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This disc features beautiful and moving works reflecting on the grief of the Virgin Mary written by great Vivaldi, Pergolesi and Bach. Vivaldi’s Stabat Mater dates from around 1711 or 1712 and he used just the first ten verses of the text, creating one of the most sombre of all settings.
Bach’s adaptation of Pergolesi’s Stabat Mater uses a contemporary German version of the Biblical Psalm 51. To suit the requirements of the new text Bach made certain alterations to Pergolesi’s vocal parts but retained the scheme of solo arias and duets between a soprano and an alto voice. He also added a new, independent viola part to the score and rewrote the basso continuo, giving the work a new harmonic vitality.
Pergolesi’s Salve Regina, composed around the same time as the Stabat Mater, and of a similarly expressive, sorrowful style. Of Pergolesi’s two settings of the text, the present one – originally in C minor – is the most well-known, and is here performed in the F minor version for alto voice.
Daniel Taylor directs the Theatre of Early Music as well as performing himself - “The beauty of his voice will stop you in your tracks.” Gramophone
Antonio Vivaldi: Sonata for 2 Violins and Viola in E flat major, RV 130, "Suonata a 4 al Santo Sepolcro"
Sonata for 2 Violins and Viola in E flat major, RV 130, "Suonata a 4 al Santo Sepolcro"
Antonio Vivaldi: Stabat Mater, RV 621
Stabat Mater dolorosa
Cujus animam gementem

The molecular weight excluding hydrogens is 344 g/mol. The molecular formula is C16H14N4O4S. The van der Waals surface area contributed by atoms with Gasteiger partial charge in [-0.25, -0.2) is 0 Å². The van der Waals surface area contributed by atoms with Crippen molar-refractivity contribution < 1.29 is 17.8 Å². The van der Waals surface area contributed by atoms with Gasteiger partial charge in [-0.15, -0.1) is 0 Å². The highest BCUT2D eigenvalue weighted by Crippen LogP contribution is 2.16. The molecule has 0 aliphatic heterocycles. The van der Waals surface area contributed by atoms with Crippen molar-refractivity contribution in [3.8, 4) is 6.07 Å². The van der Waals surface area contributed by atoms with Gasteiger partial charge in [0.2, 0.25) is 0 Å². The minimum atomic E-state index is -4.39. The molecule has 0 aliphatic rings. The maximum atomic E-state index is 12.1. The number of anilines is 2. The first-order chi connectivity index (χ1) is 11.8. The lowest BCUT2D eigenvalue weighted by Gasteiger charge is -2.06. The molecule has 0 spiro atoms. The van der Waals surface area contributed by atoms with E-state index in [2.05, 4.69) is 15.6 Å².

O quam tristis
Quis est homo
Quis non posset
Pro peccatis suae gentis
Eja mater, fons amoris
Fac ut ardeat
Giovanni Battista Pergolesi: Salve Regina in C minor
Ad te clamamus
Ad te suspiramus
Eia ergo advocata
Et Jesum, benedictum
O clemens, o pia
Johann Sebastian Bach: Tilge, Hochster, meine Sunden, BWV 1083
Tilge, Hochster, meine Sunden (Soprano, Alto)
Ist mein Herz in Missetaten (Soprano)
Missetaten, die mich drucken (Soprano, Alto)
Dich erzurnt mein Tun und Lassen (Alto)
Wer wird seine Schuld verneinen (Soprano, Alto)
Sieh! ich bin in Sund empfangen (Soprano, Alto)
Sieh, du willst die Wahrheit haben (Soprano)
Wasche mich doch rein von Sunden (Alto)
Lass mich Freud und Wonne spuren (Soprano, Alto)
Schaue nicht auf meine Sunden (Soprano, Alto)
Offne Lippen, Mund und Seele (Alto)
Denn du willst kein Opfer haben (Soprano, Alto)
Lass dein Zion bluhend dauern (Soprano, Alto)
Amen (Soprano, Alto)
“Emma Kirkby at her most serene is matched by Taylor as if they were two faces of a single musical entity. With first-rate surround-sound recording and a warm ambience, this is a disc not to be missed.”
“There are at least half a dozen recordings of Vivaldi's Stabat mater that I wouldn’t want to be without but this profoundly beautiful version leaps straight into their ranks. The Theatre of Early Music band is small (just single strings and simple continuo) but its playing never feels underweight, and rhetorical qualities in the music are clear yet unforced. ...Taylor's intelligent and stylish singing belongs in a select class alongside a few of the finest and sweetest voices of its type. ...the well chosen programme is rounded off by Tilge, Höchster, meine Sünden (Bach's creative yet respectful adaptation of Pergolesi's Stabat mater, using the text of Psalm 51), in which Emma Kirkby's delicate singing elegantly blends with Taylor's.”
28th September 2009
“Anyone looking for a musical and sensitive reading of the Vivaldi, or an interesting variation on the Pergolesi; any fan of either of the two soloists; or any audiophile should get hold of this wonderful disc as soon as possible.”